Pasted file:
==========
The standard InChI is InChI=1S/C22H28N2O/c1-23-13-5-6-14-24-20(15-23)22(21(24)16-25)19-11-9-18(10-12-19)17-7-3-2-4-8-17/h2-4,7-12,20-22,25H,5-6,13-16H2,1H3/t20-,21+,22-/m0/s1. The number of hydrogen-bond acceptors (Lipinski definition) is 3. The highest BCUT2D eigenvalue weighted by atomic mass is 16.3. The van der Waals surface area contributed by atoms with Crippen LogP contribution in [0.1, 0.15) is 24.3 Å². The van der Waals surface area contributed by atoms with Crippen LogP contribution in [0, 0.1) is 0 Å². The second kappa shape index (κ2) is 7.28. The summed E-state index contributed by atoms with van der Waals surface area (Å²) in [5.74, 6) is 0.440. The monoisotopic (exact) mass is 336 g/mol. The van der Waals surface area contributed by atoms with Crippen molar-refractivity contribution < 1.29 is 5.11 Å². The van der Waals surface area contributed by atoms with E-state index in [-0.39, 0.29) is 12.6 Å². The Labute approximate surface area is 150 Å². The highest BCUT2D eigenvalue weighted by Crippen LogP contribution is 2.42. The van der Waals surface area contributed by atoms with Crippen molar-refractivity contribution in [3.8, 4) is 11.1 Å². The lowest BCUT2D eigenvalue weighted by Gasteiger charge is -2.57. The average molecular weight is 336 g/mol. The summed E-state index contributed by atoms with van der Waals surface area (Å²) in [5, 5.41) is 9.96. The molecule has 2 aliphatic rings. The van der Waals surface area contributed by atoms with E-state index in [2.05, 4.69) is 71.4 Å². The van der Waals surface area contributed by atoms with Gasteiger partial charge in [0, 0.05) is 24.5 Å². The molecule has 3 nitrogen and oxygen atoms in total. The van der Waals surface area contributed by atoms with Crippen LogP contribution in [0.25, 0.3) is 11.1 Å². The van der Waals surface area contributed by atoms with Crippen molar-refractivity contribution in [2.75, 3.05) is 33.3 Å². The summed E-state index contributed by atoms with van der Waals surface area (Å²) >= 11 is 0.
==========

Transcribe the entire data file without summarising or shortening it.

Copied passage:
The standard InChI is InChI=1S/C22H28N2O/c1-23-13-5-6-14-24-20(15-23)22(21(24)16-25)19-11-9-18(10-12-19)17-7-3-2-4-8-17/h2-4,7-12,20-22,25H,5-6,13-16H2,1H3/t20-,21+,22-/m0/s1. The number of hydrogen-bond acceptors (Lipinski definition) is 3. The highest BCUT2D eigenvalue weighted by atomic mass is 16.3. The van der Waals surface area contributed by atoms with Crippen LogP contribution in [0.1, 0.15) is 24.3 Å². The van der Waals surface area contributed by atoms with Crippen LogP contribution in [0, 0.1) is 0 Å². The second kappa shape index (κ2) is 7.28. The summed E-state index contributed by atoms with van der Waals surface area (Å²) in [5.74, 6) is 0.440. The monoisotopic (exact) mass is 336 g/mol. The van der Waals surface area contributed by atoms with Crippen molar-refractivity contribution < 1.29 is 5.11 Å². The van der Waals surface area contributed by atoms with E-state index in [-0.39, 0.29) is 12.6 Å². The Labute approximate surface area is 150 Å². The highest BCUT2D eigenvalue weighted by Crippen LogP contribution is 2.42. The van der Waals surface area contributed by atoms with Crippen molar-refractivity contribution in [3.8, 4) is 11.1 Å². The lowest BCUT2D eigenvalue weighted by Gasteiger charge is -2.57. The average molecular weight is 336 g/mol. The summed E-state index contributed by atoms with van der Waals surface area (Å²) in [5, 5.41) is 9.96. The molecule has 2 aliphatic rings. The van der Waals surface area contributed by atoms with E-state index in [2.05, 4.69) is 71.4 Å². The van der Waals surface area contributed by atoms with Gasteiger partial charge in [0, 0.05) is 24.5 Å². The molecule has 3 nitrogen and oxygen atoms in total. The van der Waals surface area contributed by atoms with Crippen LogP contribution in [0.25, 0.3) is 11.1 Å². The van der Waals surface area contributed by atoms with Crippen molar-refractivity contribution in [2.75, 3.05) is 33.3 Å². The summed E-state index contributed by atoms with van der Waals surface area (Å²) >= 11 is 0.